Wellbeing of young people stagnates at all time low post pandemic, warns Prince’s Trust Natwest annual research.

The Prince’s Trust NatWest Youth Index 2023, released recently, finds the overall wellbeing of 16–25-year-olds has flatlined, remaining at the lowest point in its fourteen-year history, with young people least happy and confident in their money and mental health.

It reveals the cost of living crisis (57 per cent) and coming recession (34 per cent) are young people’s biggest worries for the future, and how these concerns impact young people’s life goals and career aspirations. More than two fifths (46 per cent) state that economic uncertainty makes them feel hopeless about the future, rising to 55 per cent of those from poorer backgrounds [2]. 

The Youth Index is based on YouGov research with 2,025 16- to 25-year-olds across the UK, gauging young people’s confidence and happiness across a range of areas, from their physical and mental health to money and working life.

Young people’s happiness and confidence with money is now lower than when polling began in 2008 during the Global Financial Crisis, and 35 per cent agree that thinking about money depresses or stresses them, rising to 39 per cent of those from less affluent backgrounds.

The number of young people feeling that they will fail in life has increased among those from poorer backgrounds; 36 per cent reported this compared to 25 per cent 12 months ago [3]. One in two (56 per cent) young people say they always or often feel anxious and 62 per cent always or often stressed. More than two fifths (45 per cent) report ever experiencing a mental health problem.

Jonathan Townsend, UK Chief Executive of The Prince’s Trust said: “Having already lived through one of the most turbulent times to be young, this year’s Prince’s Trust NatWest Youth Index is a warning sign that, post pandemic, young people’s wellbeing has not recovered. It reveals that for this generation – the Class of Covid – economic uncertainty is having a profound impact on their wellbeing and confidence in achieving their aspirations in the future.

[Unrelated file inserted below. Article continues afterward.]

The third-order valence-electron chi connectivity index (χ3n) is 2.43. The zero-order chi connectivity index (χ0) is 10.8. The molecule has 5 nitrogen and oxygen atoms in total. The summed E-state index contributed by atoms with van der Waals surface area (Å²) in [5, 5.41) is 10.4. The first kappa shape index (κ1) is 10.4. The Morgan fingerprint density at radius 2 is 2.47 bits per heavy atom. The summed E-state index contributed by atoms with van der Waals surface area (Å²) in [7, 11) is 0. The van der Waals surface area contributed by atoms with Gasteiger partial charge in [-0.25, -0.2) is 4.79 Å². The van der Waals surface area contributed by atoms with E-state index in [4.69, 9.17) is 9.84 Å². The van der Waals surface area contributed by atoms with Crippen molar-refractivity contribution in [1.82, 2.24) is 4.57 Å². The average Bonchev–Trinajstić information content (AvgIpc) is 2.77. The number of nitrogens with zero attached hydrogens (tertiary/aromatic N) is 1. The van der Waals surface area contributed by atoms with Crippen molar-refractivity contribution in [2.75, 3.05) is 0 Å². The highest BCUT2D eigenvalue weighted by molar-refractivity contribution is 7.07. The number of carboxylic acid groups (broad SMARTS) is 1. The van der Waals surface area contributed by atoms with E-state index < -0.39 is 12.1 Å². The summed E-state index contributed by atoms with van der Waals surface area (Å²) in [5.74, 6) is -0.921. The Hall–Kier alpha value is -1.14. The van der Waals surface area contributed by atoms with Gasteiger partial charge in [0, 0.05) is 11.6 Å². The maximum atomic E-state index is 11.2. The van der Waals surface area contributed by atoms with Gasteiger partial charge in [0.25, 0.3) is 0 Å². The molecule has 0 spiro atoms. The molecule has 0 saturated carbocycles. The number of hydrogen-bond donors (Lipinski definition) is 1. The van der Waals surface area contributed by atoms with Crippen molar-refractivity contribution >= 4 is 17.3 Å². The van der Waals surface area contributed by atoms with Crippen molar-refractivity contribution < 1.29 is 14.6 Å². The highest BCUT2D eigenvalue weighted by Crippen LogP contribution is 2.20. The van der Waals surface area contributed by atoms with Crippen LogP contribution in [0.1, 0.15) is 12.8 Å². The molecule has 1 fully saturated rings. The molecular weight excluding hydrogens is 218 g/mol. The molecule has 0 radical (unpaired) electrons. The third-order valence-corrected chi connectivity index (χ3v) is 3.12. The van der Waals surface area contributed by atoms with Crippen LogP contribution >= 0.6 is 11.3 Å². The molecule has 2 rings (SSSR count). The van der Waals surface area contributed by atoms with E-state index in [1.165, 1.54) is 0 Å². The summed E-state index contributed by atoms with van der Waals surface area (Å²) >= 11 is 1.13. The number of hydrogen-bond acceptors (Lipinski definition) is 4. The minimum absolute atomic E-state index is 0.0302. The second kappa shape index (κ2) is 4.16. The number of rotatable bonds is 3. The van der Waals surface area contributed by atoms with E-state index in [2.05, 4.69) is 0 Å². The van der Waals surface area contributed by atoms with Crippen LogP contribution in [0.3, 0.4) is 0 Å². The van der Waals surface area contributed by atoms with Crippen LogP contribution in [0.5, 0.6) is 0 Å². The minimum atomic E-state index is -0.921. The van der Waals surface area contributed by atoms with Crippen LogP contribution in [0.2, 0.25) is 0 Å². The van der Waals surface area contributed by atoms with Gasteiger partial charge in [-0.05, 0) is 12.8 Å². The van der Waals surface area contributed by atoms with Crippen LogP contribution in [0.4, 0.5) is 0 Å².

“Most concerningly, the report also suggests that these challenges are hitting young people from the most disadvantaged backgrounds hardest, with those who received free school meals or who are unemployed reporting consistently worse wellbeing in all aspects of life.”

Alison Rose DBE, Chief Executive of NatWest Group said

Young people’s confidence and happiness with money is now lower than during the Global Financial Crisis – which is something that should concern us all. This report provides a stark warning about the debilitating impact of economic pressures on young people’s lives, and emphasises the importance of providing the tools and support necessary to build their financial capability and confidence. As a bank, we are resolute in supporting young people to fulfil their potential, and will continue to work closely with the Prince’s Trust to ensure no one is left behind as they navigate the challenges ahead.”

The research also asked young people about their biggest goals in life, with almost two thirds reporting financial security (64 per cent), followed by good mental health (43 per cent) and having a family (36 per cent). Seventy per cent state that having a job gives them the financial stability they need and six in 10 (59 per cent) state being in work is good for their mental health.

However, almost half (47 per cent) of young people are worried about the impact of a recession on their job security, rising to over half (52 per cent) of those from poorer backgrounds. Forty-five per cent worry they will never earn enough to support a family, rising to 53 per cent of those from less affluent backgrounds. 

Despite the challenges facing young people, the research finds that more than two thirds (seventy per cent) of young people feel determined to achieve their goals in life. Sixty three per cent agree they can overcome the challenges they face, but need practical support to fulfil their potential, with similar numbers (64 per cent) agreeing they can overcome challenges, but need help to build their confidence and skills.

Jonathan Townsend said

The findings show us that young people remain determined to achieve their goals in life, but that they require practical support to do so. Employers, government, charities and individuals must work together to provide a lifeline for those who need us most.” 

The Prince’s Trust helps tens of thousands of young people each year to build the confidence and skills they need to realise their potential. Three in four young people on Prince’s Trust programmes move into work, education or training.  Its ‘Class of Covid’ campaign highlights the urgent need to support young people to regain their confidence and build their skills for the future. Search ‘Class of Covid’ or visit here to find out more. 

NatWest have worked in partnership with The Prince’s Trust for over 20 years, helping thousands of young people to start their own businesses, develop skills for employment and supported hundreds of staff to volunteer with young people across the UK.


1. Initial fieldwork for Youth Index 2009 conducted from 16th – 31st October 2008.
2. For the purposes of this research, “poorer or less affluent backgrounds” refers to those young people who state they received free school meals.
3. Overall, a quarter (26 per cent) of young people overall feel like they will fail in life.

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